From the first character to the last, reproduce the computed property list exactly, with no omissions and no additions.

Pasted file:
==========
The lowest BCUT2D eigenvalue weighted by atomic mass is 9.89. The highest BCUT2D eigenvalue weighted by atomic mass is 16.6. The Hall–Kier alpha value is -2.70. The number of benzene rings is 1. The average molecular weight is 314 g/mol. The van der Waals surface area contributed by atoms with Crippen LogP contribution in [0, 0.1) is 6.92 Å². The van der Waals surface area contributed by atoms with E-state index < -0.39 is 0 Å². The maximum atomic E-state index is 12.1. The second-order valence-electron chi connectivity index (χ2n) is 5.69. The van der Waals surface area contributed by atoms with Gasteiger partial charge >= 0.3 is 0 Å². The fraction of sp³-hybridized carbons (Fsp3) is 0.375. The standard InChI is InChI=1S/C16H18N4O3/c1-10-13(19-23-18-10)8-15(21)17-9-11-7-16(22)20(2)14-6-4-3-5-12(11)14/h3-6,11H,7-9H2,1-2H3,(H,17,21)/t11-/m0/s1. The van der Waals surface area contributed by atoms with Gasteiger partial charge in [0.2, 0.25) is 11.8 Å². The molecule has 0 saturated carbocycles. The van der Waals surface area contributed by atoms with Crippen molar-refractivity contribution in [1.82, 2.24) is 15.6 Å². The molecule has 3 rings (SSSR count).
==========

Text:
The lowest BCUT2D eigenvalue weighted by atomic mass is 9.89. The highest BCUT2D eigenvalue weighted by atomic mass is 16.6. The Hall–Kier alpha value is -2.70. The number of benzene rings is 1. The average molecular weight is 314 g/mol. The van der Waals surface area contributed by atoms with Crippen LogP contribution in [0, 0.1) is 6.92 Å². The van der Waals surface area contributed by atoms with E-state index < -0.39 is 0 Å². The maximum atomic E-state index is 12.1. The second-order valence-electron chi connectivity index (χ2n) is 5.69. The van der Waals surface area contributed by atoms with Gasteiger partial charge >= 0.3 is 0 Å². The fraction of sp³-hybridized carbons (Fsp3) is 0.375. The standard InChI is InChI=1S/C16H18N4O3/c1-10-13(19-23-18-10)8-15(21)17-9-11-7-16(22)20(2)14-6-4-3-5-12(11)14/h3-6,11H,7-9H2,1-2H3,(H,17,21)/t11-/m0/s1. The van der Waals surface area contributed by atoms with Gasteiger partial charge in [0.2, 0.25) is 11.8 Å². The molecule has 0 saturated carbocycles. The van der Waals surface area contributed by atoms with Crippen molar-refractivity contribution in [1.82, 2.24) is 15.6 Å². The molecule has 3 rings (SSSR count).